Professor David Jaros was quoted at length in The Atlantic in a June 6 article, “Can Prosecutors Convict Anyone at All in the Death of Freddie Gray?” The story is part of the magazine’s Next America: Criminal Justice project.
Reporter David Graham, who says Jaros brings a “nuanced perspective” to the case, devoted his article to Jaros’s thoughts on the trials of six Baltimore police officers charged in the arrest and death of Freddie Gray last spring.
On Monday, Officer Caesar Goodson Jr., the driver of the police van in which Gray is thought to have sustained a lethal spinal injury, opted for a bench trial before Circuit Judge Barry Williams. Goodson’s will be the third trial in the Gray case. The first trial, of Officer William Porter, ended in a hung jury and a mistrial late last year. Porter will be retried. Last month, Williams acquitted Officer Edward Nero of all charges; Nero also requested a bench trial.
Goodson faces the most serious charges of all the officers, including depraved-heart murder, three counts of manslaughter, second-degree assault, misconduct in office and reckless endangerment.
“I think both intuitively and legally the van’s driver would appear to have the greatest duty of care, but that by no means guarantees that he’s criminally liable in these cases,” Jaros said before going into detail about the depraved-heart murder charge:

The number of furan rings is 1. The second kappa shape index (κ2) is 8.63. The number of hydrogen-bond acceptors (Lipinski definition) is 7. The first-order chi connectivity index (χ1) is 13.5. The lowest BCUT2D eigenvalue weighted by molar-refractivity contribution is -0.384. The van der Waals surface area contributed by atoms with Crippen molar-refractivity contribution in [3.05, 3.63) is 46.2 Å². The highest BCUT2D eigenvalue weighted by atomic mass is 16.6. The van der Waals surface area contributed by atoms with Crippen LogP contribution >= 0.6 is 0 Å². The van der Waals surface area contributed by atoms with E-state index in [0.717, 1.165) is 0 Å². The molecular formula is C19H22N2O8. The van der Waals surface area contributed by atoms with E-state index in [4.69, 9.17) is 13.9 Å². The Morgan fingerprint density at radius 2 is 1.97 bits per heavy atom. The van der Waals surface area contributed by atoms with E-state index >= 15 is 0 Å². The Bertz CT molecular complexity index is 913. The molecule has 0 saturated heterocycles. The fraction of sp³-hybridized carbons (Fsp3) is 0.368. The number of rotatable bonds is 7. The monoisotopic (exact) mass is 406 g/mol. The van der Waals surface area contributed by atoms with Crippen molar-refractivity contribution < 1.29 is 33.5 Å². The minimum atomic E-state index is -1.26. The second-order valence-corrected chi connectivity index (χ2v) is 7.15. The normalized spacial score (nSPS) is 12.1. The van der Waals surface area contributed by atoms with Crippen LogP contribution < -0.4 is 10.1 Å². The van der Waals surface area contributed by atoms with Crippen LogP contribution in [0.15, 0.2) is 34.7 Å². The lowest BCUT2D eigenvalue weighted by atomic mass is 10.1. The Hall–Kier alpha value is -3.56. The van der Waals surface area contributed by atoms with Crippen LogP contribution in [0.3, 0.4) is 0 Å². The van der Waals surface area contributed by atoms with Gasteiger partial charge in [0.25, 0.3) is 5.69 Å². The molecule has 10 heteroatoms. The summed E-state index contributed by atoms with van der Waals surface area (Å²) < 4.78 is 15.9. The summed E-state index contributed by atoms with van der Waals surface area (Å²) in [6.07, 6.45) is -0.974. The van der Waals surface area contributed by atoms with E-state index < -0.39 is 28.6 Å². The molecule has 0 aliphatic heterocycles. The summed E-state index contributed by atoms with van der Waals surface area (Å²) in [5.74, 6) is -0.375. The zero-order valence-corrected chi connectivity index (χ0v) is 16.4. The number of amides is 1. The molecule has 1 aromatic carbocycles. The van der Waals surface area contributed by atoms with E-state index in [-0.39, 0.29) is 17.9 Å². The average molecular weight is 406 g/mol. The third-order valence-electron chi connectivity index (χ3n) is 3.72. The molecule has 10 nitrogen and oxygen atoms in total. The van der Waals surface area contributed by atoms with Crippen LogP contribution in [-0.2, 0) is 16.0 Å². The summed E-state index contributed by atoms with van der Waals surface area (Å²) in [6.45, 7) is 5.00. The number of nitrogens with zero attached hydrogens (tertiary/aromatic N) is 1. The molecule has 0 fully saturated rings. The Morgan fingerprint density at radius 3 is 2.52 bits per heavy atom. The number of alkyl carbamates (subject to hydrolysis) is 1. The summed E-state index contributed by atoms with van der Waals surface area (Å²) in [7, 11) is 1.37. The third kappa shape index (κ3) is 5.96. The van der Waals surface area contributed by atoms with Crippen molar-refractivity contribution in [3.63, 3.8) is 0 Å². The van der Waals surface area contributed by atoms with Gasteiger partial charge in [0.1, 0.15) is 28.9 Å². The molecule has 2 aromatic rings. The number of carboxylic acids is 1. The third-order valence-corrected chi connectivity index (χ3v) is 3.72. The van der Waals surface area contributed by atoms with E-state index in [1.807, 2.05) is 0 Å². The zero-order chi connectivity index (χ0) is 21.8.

“Officer Goodson is charged with depraved-heart murder in a case that on its face seems more like negligence, whereas depraved-heart murder says that the individuals showed such wanton and reckless disregard for human life that it amounts to malice. That is a very different mens rea that the commonwealth says is akin to intentional murder. The example I use in class for depraved-heart murder is that the students stand on the roof of the law school and throw cinderblocks off the edge into a crowd below. Where they’re not aiming for anyone specifically, they don’t have the intent to kill, but they’re perfectly fine with the possibility that they might crush someone’s skull. That’s depraved-heart murder. It’s a pretty significant step from that to failing to buckle someone into a van.”
Asked about the importance of whether the prosecution can prove that Goodson gave Gray a “rough ride,” Jaros responded:
“If you believe that there was a rough ride and the driver not only didn’t secure [Gray] but was attempting to cause him some physical injury by driving in an erratic manner or braking sharply, then it becomes more reasonable to think that those actions could amount to depraved heart murder. To me, it would be a big step in that direction if [Goodson] were in the process of giving [Gray] a rough ride, or at least deliberately trying to injure him with an understanding that there was a high probability that he’d be causing this guy’s death, and simply not caring. If he simply is not thinking about the risks to his passenger, and he’s simply callously doing his job transporting people whose welfare he frankly doesn’t give a lot of thought to, I’m not even sure that amounts to recklessness. It may just be negligence.”